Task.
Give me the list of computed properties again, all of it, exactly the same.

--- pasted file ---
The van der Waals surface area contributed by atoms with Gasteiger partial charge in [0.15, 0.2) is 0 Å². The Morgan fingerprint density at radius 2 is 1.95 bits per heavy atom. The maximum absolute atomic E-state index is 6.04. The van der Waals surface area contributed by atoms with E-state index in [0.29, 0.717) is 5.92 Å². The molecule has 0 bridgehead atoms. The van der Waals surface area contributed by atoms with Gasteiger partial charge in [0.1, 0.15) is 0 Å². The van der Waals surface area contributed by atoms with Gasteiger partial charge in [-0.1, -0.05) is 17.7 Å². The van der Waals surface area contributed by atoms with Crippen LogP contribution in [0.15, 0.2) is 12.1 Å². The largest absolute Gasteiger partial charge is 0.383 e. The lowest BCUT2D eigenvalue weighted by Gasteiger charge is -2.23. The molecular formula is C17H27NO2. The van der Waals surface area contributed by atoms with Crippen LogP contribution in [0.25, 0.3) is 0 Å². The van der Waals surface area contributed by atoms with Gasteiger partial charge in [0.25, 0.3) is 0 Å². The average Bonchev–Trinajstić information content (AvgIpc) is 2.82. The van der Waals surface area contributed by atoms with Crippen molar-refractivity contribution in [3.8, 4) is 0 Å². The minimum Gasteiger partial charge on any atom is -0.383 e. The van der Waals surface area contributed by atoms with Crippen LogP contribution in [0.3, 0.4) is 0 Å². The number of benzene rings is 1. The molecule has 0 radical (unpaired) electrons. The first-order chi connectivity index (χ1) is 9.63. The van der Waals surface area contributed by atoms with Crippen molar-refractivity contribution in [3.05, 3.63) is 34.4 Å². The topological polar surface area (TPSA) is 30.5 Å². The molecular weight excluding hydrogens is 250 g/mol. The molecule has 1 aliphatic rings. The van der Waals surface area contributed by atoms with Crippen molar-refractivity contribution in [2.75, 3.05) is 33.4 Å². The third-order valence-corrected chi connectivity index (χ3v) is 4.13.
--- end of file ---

The van der Waals surface area contributed by atoms with Gasteiger partial charge in [0.15, 0.2) is 0 Å². The Morgan fingerprint density at radius 2 is 1.95 bits per heavy atom. The maximum absolute atomic E-state index is 6.04. The van der Waals surface area contributed by atoms with E-state index in [0.29, 0.717) is 5.92 Å². The molecule has 0 bridgehead atoms. The van der Waals surface area contributed by atoms with Gasteiger partial charge in [0.1, 0.15) is 0 Å². The van der Waals surface area contributed by atoms with Gasteiger partial charge in [-0.1, -0.05) is 17.7 Å². The van der Waals surface area contributed by atoms with Crippen LogP contribution in [0.15, 0.2) is 12.1 Å². The largest absolute Gasteiger partial charge is 0.383 e. The lowest BCUT2D eigenvalue weighted by Gasteiger charge is -2.23. The molecular formula is C17H27NO2. The van der Waals surface area contributed by atoms with Crippen LogP contribution in [0.25, 0.3) is 0 Å². The van der Waals surface area contributed by atoms with Gasteiger partial charge in [0.25, 0.3) is 0 Å². The average Bonchev–Trinajstić information content (AvgIpc) is 2.82. The van der Waals surface area contributed by atoms with Crippen molar-refractivity contribution in [3.8, 4) is 0 Å². The minimum Gasteiger partial charge on any atom is -0.383 e. The van der Waals surface area contributed by atoms with Crippen LogP contribution in [0.3, 0.4) is 0 Å². The number of benzene rings is 1. The molecule has 0 radical (unpaired) electrons. The first-order chi connectivity index (χ1) is 9.63. The van der Waals surface area contributed by atoms with Crippen molar-refractivity contribution in [3.05, 3.63) is 34.4 Å². The topological polar surface area (TPSA) is 30.5 Å². The molecular weight excluding hydrogens is 250 g/mol. The molecule has 1 aliphatic rings. The van der Waals surface area contributed by atoms with Crippen molar-refractivity contribution in [2.75, 3.05) is 33.4 Å². The third-order valence-corrected chi connectivity index (χ3v) is 4.13.